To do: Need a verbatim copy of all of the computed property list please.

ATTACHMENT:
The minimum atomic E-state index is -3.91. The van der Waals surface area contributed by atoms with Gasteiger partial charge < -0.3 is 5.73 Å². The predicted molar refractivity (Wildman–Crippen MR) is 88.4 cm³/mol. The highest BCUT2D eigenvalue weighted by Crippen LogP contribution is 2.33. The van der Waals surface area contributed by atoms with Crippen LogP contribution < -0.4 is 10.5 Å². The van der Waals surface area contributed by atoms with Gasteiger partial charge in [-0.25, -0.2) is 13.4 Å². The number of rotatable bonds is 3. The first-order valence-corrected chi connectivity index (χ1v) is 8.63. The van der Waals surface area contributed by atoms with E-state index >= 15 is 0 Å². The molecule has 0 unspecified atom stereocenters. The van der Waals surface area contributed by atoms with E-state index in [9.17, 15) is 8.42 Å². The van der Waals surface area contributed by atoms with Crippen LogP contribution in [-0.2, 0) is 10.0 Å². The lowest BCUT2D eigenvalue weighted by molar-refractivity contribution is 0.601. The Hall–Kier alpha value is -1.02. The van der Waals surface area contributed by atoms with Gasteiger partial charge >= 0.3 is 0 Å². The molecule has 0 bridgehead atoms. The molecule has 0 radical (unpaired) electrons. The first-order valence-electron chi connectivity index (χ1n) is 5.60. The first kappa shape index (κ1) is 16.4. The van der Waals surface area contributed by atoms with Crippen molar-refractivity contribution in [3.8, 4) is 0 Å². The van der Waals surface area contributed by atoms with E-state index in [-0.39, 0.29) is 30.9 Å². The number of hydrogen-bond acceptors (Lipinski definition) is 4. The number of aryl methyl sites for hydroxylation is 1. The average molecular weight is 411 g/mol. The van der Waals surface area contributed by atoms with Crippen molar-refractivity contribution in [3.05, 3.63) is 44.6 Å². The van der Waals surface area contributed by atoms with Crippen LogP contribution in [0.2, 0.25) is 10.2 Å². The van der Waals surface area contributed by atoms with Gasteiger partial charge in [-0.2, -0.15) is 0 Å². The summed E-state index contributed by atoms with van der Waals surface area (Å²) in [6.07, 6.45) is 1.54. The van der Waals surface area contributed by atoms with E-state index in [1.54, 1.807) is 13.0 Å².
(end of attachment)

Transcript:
The minimum atomic E-state index is -3.91. The van der Waals surface area contributed by atoms with Gasteiger partial charge < -0.3 is 5.73 Å². The predicted molar refractivity (Wildman–Crippen MR) is 88.4 cm³/mol. The highest BCUT2D eigenvalue weighted by Crippen LogP contribution is 2.33. The van der Waals surface area contributed by atoms with Crippen LogP contribution < -0.4 is 10.5 Å². The van der Waals surface area contributed by atoms with Gasteiger partial charge in [-0.25, -0.2) is 13.4 Å². The number of rotatable bonds is 3. The first-order valence-corrected chi connectivity index (χ1v) is 8.63. The van der Waals surface area contributed by atoms with E-state index >= 15 is 0 Å². The molecule has 0 unspecified atom stereocenters. The van der Waals surface area contributed by atoms with E-state index in [9.17, 15) is 8.42 Å². The van der Waals surface area contributed by atoms with Crippen LogP contribution in [-0.2, 0) is 10.0 Å². The lowest BCUT2D eigenvalue weighted by molar-refractivity contribution is 0.601. The Hall–Kier alpha value is -1.02. The van der Waals surface area contributed by atoms with Gasteiger partial charge >= 0.3 is 0 Å². The molecule has 0 bridgehead atoms. The molecule has 0 radical (unpaired) electrons. The first-order valence-electron chi connectivity index (χ1n) is 5.60. The first kappa shape index (κ1) is 16.4. The van der Waals surface area contributed by atoms with Crippen molar-refractivity contribution in [3.8, 4) is 0 Å². The van der Waals surface area contributed by atoms with E-state index in [-0.39, 0.29) is 30.9 Å². The number of hydrogen-bond acceptors (Lipinski definition) is 4. The number of aryl methyl sites for hydroxylation is 1. The average molecular weight is 411 g/mol. The van der Waals surface area contributed by atoms with Crippen molar-refractivity contribution in [3.05, 3.63) is 44.6 Å². The van der Waals surface area contributed by atoms with Crippen LogP contribution in [0.2, 0.25) is 10.2 Å². The van der Waals surface area contributed by atoms with Gasteiger partial charge in [-0.2, -0.15) is 0 Å². The summed E-state index contributed by atoms with van der Waals surface area (Å²) in [6.07, 6.45) is 1.54. The van der Waals surface area contributed by atoms with E-state index in [1.54, 1.807) is 13.0 Å².